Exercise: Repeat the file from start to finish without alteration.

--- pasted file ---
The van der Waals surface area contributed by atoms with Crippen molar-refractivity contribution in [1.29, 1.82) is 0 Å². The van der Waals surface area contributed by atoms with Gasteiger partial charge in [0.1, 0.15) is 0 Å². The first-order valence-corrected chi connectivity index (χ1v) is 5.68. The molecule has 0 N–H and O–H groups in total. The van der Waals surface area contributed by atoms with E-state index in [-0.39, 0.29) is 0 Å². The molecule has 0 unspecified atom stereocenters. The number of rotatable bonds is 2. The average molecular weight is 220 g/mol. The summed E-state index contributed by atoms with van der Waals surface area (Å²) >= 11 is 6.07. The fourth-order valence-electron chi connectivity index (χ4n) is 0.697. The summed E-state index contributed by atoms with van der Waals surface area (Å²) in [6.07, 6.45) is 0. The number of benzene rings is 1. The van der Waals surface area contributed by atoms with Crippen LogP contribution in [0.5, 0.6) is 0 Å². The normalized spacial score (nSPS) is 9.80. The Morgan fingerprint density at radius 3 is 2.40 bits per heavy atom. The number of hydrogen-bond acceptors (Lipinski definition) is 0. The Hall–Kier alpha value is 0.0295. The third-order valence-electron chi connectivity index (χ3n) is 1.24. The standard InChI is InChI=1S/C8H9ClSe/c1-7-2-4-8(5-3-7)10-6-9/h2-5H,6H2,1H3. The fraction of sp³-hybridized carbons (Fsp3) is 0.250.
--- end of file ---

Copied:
The van der Waals surface area contributed by atoms with Crippen molar-refractivity contribution in [1.29, 1.82) is 0 Å². The van der Waals surface area contributed by atoms with Gasteiger partial charge in [0.1, 0.15) is 0 Å². The first-order valence-corrected chi connectivity index (χ1v) is 5.68. The molecule has 0 N–H and O–H groups in total. The van der Waals surface area contributed by atoms with E-state index in [-0.39, 0.29) is 0 Å². The molecule has 0 unspecified atom stereocenters. The number of rotatable bonds is 2. The average molecular weight is 220 g/mol. The summed E-state index contributed by atoms with van der Waals surface area (Å²) >= 11 is 6.07. The fourth-order valence-electron chi connectivity index (χ4n) is 0.697. The summed E-state index contributed by atoms with van der Waals surface area (Å²) in [6.07, 6.45) is 0. The number of benzene rings is 1. The van der Waals surface area contributed by atoms with Crippen LogP contribution in [0.5, 0.6) is 0 Å². The normalized spacial score (nSPS) is 9.80. The Morgan fingerprint density at radius 3 is 2.40 bits per heavy atom. The number of hydrogen-bond acceptors (Lipinski definition) is 0. The Hall–Kier alpha value is 0.0295. The third-order valence-electron chi connectivity index (χ3n) is 1.24. The standard InChI is InChI=1S/C8H9ClSe/c1-7-2-4-8(5-3-7)10-6-9/h2-5H,6H2,1H3. The fraction of sp³-hybridized carbons (Fsp3) is 0.250.